Lipstick for goats

Lipstick for goats

Saturday, 6 May 2017

A stare into the past - Bushranger shoot out at the Show ground.

As a family historian it was fabulous to be able to have a front row seat and stare back 150 years into Braidwood’s history as the infamous bushrangers Tom and John  Clarke were recaptured all over again amid a hail of bullets and gun smoke during a faithful re-enactment at the showground.

Luke and Tom Clarke admirably played the parts of their ancestors. Everyone I spoke to wanted to tell me how they were related to the Clarkes.  These guys had cousins they didn't know existed, like cockroaches they were coming out of the woodwork, claiming kinship to them and the bushrangers.

Australia’s worst and most troublesome bushrangers consisted of the Clarke boys, their relations the Connells, and other desperate individuals who periodically joined the maundering gang.
On a modern day resume the Clarke’s occupation in the early days would have read professional cattle duffers and illegal purveyors of stolen horses.  As time went on their activities escalated; they plundered publicans, storekeepers, farmers and travellers, they ambushed gold shipments, killed a policeman and they had no hesitation in killing any member of the gang suspected of being untrustworthy.

The Clarke brothers were children of the bush; with their superior horsemanship and knowledge of bushcraft they could dissolve into the surrounding country side without a trace. This was aided by an intricate web of family marriages; many people would harbour them and help with an extensive 'bush telegraph system'. They also ensured their safety from the law with threats of personal and property damage or a share in the spoils. That was until they were suspected of murdering four special policemen who were tracking them. Finally they were betrayed by their cousin for the huge reward money.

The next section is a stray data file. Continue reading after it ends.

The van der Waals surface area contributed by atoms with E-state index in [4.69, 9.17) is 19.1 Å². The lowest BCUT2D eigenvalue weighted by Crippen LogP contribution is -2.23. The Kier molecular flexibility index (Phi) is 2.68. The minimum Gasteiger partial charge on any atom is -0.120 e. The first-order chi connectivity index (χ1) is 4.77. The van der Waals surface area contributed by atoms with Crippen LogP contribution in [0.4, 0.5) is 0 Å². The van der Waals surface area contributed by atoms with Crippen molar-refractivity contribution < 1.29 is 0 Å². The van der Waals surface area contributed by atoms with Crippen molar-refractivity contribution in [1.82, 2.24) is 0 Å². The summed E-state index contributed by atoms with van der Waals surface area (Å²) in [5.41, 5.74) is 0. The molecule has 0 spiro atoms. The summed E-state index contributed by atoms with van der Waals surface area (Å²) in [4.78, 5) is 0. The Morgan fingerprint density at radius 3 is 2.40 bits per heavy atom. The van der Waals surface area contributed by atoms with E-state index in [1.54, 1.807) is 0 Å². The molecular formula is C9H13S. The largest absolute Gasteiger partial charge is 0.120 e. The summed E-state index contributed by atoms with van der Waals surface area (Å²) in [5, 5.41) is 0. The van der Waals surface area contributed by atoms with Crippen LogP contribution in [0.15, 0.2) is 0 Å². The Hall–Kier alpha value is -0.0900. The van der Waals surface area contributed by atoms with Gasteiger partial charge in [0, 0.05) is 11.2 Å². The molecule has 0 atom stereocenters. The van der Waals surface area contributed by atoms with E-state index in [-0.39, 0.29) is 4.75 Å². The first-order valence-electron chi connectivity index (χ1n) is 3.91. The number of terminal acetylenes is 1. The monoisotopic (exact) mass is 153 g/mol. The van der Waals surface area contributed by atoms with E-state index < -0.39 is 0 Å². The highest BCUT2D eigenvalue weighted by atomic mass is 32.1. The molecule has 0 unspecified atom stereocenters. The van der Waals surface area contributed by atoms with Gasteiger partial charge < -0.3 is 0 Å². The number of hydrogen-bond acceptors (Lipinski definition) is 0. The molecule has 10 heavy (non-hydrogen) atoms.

The recreation of Tom Berry's slab hut where the Clarke Brothers were ambushed by police after being tipped off by their cousin Tom Berry

I wanted to buy this hut for our property but then so did everyone else in Braidwood. Unfortunately for those of us wanting to snap up a nifty slab hut full of character the builder, Terry Hart, who is related way back to Tommy Clarke's wife Charlotte nee Hart is re- erecting it on his own property. 

The re-enactment begins.
During the night the police surrounded the hut. Constables Wright and Walsh took the Clarke's horses so they couldn't escape.

At 6am when the Clarkes came out to saddle their horses the police opened fire upon them.

The Clarkes beat a hasty retreat back into the hut where they held off the police, until police reinforcements arrived.

Knowing their situation was hopeless they surrendered.  

The Clarke brothers were taken to Sydney for a trial lasting only one day and found guilty of intent to kill and the wounding of police officers, an offence carrying the death sentence.  

Chief Justice Sir Alfred Stephens on passing sentence listed their record, excluding suspected murders, as Thomas, nine mail robberies and thirty six robberies of individuals of all classes in two years; John, twenty six crimes in one year. He pointed out "the Clarkes were to be hanged, not as retribution, but because their deaths were necessary for the peace, good order, safety and welfare of society. Their fate was to serve as a warning to others".
Tom Clarke as Tommy Clarke                           Luke Clarke as John Clarke